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FIELDS: Pass the gefilte fish
You scream, I scream, and even Dolley Madison screamed for ice cream, serving it at the White House for the first time. Vanilla, of course, and she got the attention of voters with a sweet tooth. Rutherford B. Hayes banned liquor at the White House, trying to encourage Republicans to temperance, so his wife, Lucy, served lemonade. She became known as “Lemonade Lucy,” and this embarrassed his secretary of state, accustomed to entertaining diplomats. He boasted after one official dinner that “the water flowed like champagne.”
Jackie Kennedy attempted to bring a little sophistication to the White House after Bess Truman and Mamie Eisenhower, whom she regarded as dowdy dames from the Midwest. She introduced French cuisine to state dinner parties, but someone - maybe even her husband - had to step in to scotch the proposal to print the menus in French.
Food and fashion have always been political, and this week, President Obama served gefilte fish on White House china, reprising the first White House Seder, over which he presided last year. There was a precedent of a sort; he hosted a Seder during the 2008 campaign when Jewish staffers couldn’t get home for the holiday. Instead of the traditional toast at the end of the dinner, “Next year in Jerusalem,” the president raised his glass to “Next year in the White House.”
Nearly 80 percent of the Jewish voters helped make his toast come true, and no doubt many of them are flattered that the president most hostile to Israel pays a little Passover lip service to the Jews. But certainly not all. Many other Jews confess to second thoughts, troubled about what Mr. Ob -ama’s presidency means for the future - and even the survival - of Israel. The Obama administration’s application of moral equivalence in the dispute between the Israelis and the Palestinians ignores the reality writ plain and simple. These Jews do not quarrel with the goal of a two-state solution, but the corrosive double standard makes the goal unobtainable.
“We use American influence with Israel not to promote economic growth in the West Bank, but to try and impede Jewish - never Arab - construction in the capital city,” writes Elliott Abrams, an assistant secretary of state in the Reagan administration, a deputy national security adviser to President George W. Bush and now a fellow of Middle East studies at the Council on Foreign Relations, in the Weekly Standard. Indeed, when the United States condemns Israel, as it did over the building of housing units for Israelis in East Jerusalem, the condemnation emboldens allies and enemies to jeer at Israel. When the Palestinian Authority named a public square for a terrorist who killed 38 Israelis, including 13 children, neither the president nor Secretary of State Hillary Rodham Clinton said anything to criticize.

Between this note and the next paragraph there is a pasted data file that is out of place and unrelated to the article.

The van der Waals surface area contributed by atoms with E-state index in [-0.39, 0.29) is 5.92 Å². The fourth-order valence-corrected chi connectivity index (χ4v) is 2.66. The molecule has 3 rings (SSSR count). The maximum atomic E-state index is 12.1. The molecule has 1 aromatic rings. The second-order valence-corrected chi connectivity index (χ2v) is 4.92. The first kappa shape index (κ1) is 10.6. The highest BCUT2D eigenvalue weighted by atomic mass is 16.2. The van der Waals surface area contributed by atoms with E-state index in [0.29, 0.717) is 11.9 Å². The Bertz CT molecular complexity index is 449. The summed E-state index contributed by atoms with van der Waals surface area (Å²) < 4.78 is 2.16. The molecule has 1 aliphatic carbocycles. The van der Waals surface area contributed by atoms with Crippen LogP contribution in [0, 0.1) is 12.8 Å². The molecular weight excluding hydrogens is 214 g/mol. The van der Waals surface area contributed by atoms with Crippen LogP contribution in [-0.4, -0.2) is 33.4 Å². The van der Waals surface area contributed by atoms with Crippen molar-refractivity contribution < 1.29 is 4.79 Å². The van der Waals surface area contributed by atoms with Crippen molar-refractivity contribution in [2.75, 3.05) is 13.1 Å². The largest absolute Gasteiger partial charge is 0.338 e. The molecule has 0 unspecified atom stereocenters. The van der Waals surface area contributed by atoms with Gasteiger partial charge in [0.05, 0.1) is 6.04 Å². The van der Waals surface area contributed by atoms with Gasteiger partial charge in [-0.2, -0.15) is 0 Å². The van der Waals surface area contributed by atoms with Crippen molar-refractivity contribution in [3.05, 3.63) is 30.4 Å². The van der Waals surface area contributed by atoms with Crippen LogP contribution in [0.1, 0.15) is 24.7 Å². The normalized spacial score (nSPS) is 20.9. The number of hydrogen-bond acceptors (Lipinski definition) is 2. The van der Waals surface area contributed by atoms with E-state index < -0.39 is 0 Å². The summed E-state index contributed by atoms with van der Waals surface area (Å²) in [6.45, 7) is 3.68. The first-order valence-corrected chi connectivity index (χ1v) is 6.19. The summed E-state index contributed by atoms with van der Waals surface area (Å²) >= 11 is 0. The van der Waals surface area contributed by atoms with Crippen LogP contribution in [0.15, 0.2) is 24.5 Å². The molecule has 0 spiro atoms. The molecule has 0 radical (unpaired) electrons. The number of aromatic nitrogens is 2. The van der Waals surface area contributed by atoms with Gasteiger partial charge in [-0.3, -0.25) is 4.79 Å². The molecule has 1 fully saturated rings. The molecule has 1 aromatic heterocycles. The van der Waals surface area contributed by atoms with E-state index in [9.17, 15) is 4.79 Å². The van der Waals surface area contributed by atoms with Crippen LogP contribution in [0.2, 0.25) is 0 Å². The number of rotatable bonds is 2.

When Israeli Prime Minister Benjamin Netanyahu came to Washington last week, he was punished again. His meetings with U.S. foreign-policy officials were kept secret. He was the unwashed country cousin whose presence was tolerated but not welcomed. He met with the president, but there were no photo ops. That might have offended Palestinian radicals.
Not only does the official American criticism hurt Israel’s image internationally, but the lack of rebuke for Palestinian offenses encourages them to persist in ignoring their obligations for responsible leadership. Crude hatred of Jews continues unabated in Palestinian textbooks and in the media, supported by the Palestinian Authority. A generation is being raised to hate its neighbor.
Mrs. Clinton told a Jewish audience that Palestinian “provocations” must be condemned, but she stopped well short of condemning any of them. Such toothless rhetoric is not overlooked by Israel’s enemies - and ours.
“American presidents can be more successful when they put their arms around Israeli prime ministers and encourage them to move forward, rather than attempt to browbeat them into submission,” Martin S. Indyk, the U.S. ambassador to Israel in the Clinton administration, once said. Ariel Sharon got that message and, at great risk to himself and his country, removed certain settlements from the West Bank and Gaza.
An insidious and perverse idea carried through innuendo and insinuation is rising in Washington today, even suggesting that American support for its most reliable ally in the Middle East endangers American soldiers in Iraq and Afghanistan, as if the Islamists and the Taliban would lay down their guns and bombs on getting the news of a settlement freeze in Israel. This flies in the face of the ruthless reality that the Palestinians draw no moral distinctions between Great Satan and Little Satan. “In the eyes of these fanatics,” Mr. Netanyahu says, we are you and you are us.” Serving gefilte fish on White House china won’t change that.
Suzanne Fields is a syndicated columnist.
About the Author
By Mangosuthu Buthelezi
Memories of a long brotherhood tempered in common struggle
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